The treatment complex involves the destruction of papillomas with the aim of physically damaging their cells.

People's method

Traditional medicine offers many recipes for getting rid of papillomas, but it should be understood that removing any neoplasm on the skin without consulting a specialist and cell cytological examination can lead to very negative consequences. Aggressive effects on cancer cells accelerate their growth and lead to the rapid development of malignant neoplasms.

From folk recipes for getting rid of papillomas deserve attention:

  • celandine juice helps to get rid of papillomas when applied to the formation itself and its roots several times a day;
  • alcohol color of dandelion flowers - lubricant several times a day until completely gone;
  • a mixture of garlic gruel squeezed with any cream or butter is rubbed on the papilloma in the form of compresses for 2-3 hours.

Important!Before using traditional medicine, you should see a doctor!

Papilloma removal by surgical methods

Modern medicine offers a variety of effective papilloma removal surgical methods:

  • laser therapy - its efficiency reaches 90%, but there is a risk of recurrence, and the wound heals for a long time;
  • cryotherapy is very effective, but the procedure requires high precision so as not to affect healthy tissue;
  • removal by chemical preparations is now rarely used due to low efficiency and risk of mucosal damage.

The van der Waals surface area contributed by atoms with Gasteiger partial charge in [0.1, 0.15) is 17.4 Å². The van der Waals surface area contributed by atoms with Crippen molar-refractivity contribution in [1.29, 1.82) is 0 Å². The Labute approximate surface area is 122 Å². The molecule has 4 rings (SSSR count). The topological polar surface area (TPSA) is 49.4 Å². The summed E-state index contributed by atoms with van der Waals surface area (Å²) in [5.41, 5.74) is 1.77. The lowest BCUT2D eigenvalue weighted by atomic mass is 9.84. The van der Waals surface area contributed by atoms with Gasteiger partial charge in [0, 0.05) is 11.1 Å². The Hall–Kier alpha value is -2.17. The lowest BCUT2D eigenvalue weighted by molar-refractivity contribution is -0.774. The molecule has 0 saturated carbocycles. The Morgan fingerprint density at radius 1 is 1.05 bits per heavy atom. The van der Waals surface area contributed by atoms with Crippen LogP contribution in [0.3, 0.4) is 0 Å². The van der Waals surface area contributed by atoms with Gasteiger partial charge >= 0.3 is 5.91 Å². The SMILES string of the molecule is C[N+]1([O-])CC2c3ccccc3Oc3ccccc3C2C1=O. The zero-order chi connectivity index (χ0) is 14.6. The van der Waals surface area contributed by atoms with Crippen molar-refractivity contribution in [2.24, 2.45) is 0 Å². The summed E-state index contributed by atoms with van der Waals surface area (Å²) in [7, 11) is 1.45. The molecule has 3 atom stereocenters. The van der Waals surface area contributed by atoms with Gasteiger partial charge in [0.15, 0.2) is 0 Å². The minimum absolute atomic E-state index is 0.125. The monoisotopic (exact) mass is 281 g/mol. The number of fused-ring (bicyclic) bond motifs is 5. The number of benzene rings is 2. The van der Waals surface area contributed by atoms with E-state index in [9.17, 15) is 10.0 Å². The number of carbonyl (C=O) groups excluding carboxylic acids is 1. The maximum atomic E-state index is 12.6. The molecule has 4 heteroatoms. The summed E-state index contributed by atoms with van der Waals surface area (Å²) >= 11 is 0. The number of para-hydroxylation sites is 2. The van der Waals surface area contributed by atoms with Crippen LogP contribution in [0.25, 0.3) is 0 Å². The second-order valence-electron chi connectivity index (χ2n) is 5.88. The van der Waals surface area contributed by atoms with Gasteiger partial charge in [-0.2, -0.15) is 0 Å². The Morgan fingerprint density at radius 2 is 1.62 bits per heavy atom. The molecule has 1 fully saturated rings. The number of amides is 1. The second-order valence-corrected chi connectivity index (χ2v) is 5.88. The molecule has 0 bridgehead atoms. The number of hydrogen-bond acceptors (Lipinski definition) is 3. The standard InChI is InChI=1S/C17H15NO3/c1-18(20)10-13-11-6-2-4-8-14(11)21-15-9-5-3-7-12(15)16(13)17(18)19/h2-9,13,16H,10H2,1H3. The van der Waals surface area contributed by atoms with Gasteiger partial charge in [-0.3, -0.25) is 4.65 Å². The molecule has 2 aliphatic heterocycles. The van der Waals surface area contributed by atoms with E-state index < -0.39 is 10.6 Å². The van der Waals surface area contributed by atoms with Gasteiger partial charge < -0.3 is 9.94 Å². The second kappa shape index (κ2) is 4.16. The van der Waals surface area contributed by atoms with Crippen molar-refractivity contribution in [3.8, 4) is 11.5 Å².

Need to remove papilloma when:

  • significant aesthetic discomfort,
  • high risk of injury
  • the possibility of degeneration into a malignant neoplasm.

Papillomas should be removed only in a medical facility on the recommendation of a physician.

What to do if the papilloma is damaged

Injury to the papilloma is dangerous with the risk of infection in the wound and the acceleration of the growth of new formations.

In the event of accidental damage to the papilloma, it is necessary to treat the injury site with an aseptic agent and apply a bacterial adhesive plaster to the wound. If possible, you should see a specialist.

The best treatment is prevention

The main method of protection against HPV is timely vaccination. Vaccination in all developed countries is done for girls aged 9-11 years, and, for example, in the United States and Canada, boys are also vaccinated to reduce the number of virus carriers.

Important!The most effective vaccination is before the onset of sexual activity. Although the vaccine can be obtained at any time, it will only protect against a type of HPV that a person has never had.

Two HPV vaccines have been registered and approved for use. The vaccine, manufactured in the United States, protects against HPV types 16 and 18, which cause cervical cancer, and against types 6 and 11, common causes of warts, genital warts and other neoplasms. Vaccines produced in Belgium protect against the 16th and 18th virus types.

The HPV vaccine has undergone many clinical trials and is proven to be very effective and completely safe. They contain only viral envelope proteins that serve as antigens for immune cells. The risk of developing cervical cancer after vaccination is reduced by more than 90%.

In conclusion

HPV is a very common infection that in many cases can significantly reduce quality of life. Despite the lack of drugs for the virus, timely vaccination and a serious attitude towards methods of protection against infection during sexual intercourse will help avoid the disease.